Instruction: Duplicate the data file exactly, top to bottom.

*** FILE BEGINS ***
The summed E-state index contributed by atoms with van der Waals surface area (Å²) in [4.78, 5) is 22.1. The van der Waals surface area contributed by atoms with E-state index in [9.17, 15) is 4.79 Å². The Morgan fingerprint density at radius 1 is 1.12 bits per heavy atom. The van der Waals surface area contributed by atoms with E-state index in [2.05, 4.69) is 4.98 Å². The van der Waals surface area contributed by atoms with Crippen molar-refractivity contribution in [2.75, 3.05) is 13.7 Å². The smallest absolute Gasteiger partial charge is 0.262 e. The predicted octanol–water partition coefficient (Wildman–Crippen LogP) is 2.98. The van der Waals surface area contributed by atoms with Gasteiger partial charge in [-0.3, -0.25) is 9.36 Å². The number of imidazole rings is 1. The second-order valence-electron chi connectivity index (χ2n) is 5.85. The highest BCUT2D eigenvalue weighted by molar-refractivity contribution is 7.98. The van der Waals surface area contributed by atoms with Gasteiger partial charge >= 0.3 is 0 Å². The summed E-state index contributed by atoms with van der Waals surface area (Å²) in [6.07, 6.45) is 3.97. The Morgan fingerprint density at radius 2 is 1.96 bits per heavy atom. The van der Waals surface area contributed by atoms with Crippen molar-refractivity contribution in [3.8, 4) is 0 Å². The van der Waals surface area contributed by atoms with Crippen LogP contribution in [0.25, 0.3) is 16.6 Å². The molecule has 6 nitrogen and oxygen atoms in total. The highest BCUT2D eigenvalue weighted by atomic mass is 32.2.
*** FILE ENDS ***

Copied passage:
The summed E-state index contributed by atoms with van der Waals surface area (Å²) in [4.78, 5) is 22.1. The van der Waals surface area contributed by atoms with E-state index in [9.17, 15) is 4.79 Å². The Morgan fingerprint density at radius 1 is 1.12 bits per heavy atom. The van der Waals surface area contributed by atoms with E-state index in [2.05, 4.69) is 4.98 Å². The van der Waals surface area contributed by atoms with Crippen molar-refractivity contribution in [2.75, 3.05) is 13.7 Å². The smallest absolute Gasteiger partial charge is 0.262 e. The predicted octanol–water partition coefficient (Wildman–Crippen LogP) is 2.98. The van der Waals surface area contributed by atoms with Gasteiger partial charge in [-0.3, -0.25) is 9.36 Å². The number of imidazole rings is 1. The second-order valence-electron chi connectivity index (χ2n) is 5.85. The highest BCUT2D eigenvalue weighted by molar-refractivity contribution is 7.98. The van der Waals surface area contributed by atoms with Gasteiger partial charge >= 0.3 is 0 Å². The summed E-state index contributed by atoms with van der Waals surface area (Å²) in [6.07, 6.45) is 3.97. The Morgan fingerprint density at radius 2 is 1.96 bits per heavy atom. The van der Waals surface area contributed by atoms with Crippen molar-refractivity contribution in [3.8, 4) is 0 Å². The van der Waals surface area contributed by atoms with Crippen LogP contribution in [0.25, 0.3) is 16.6 Å². The molecule has 6 nitrogen and oxygen atoms in total. The highest BCUT2D eigenvalue weighted by atomic mass is 32.2.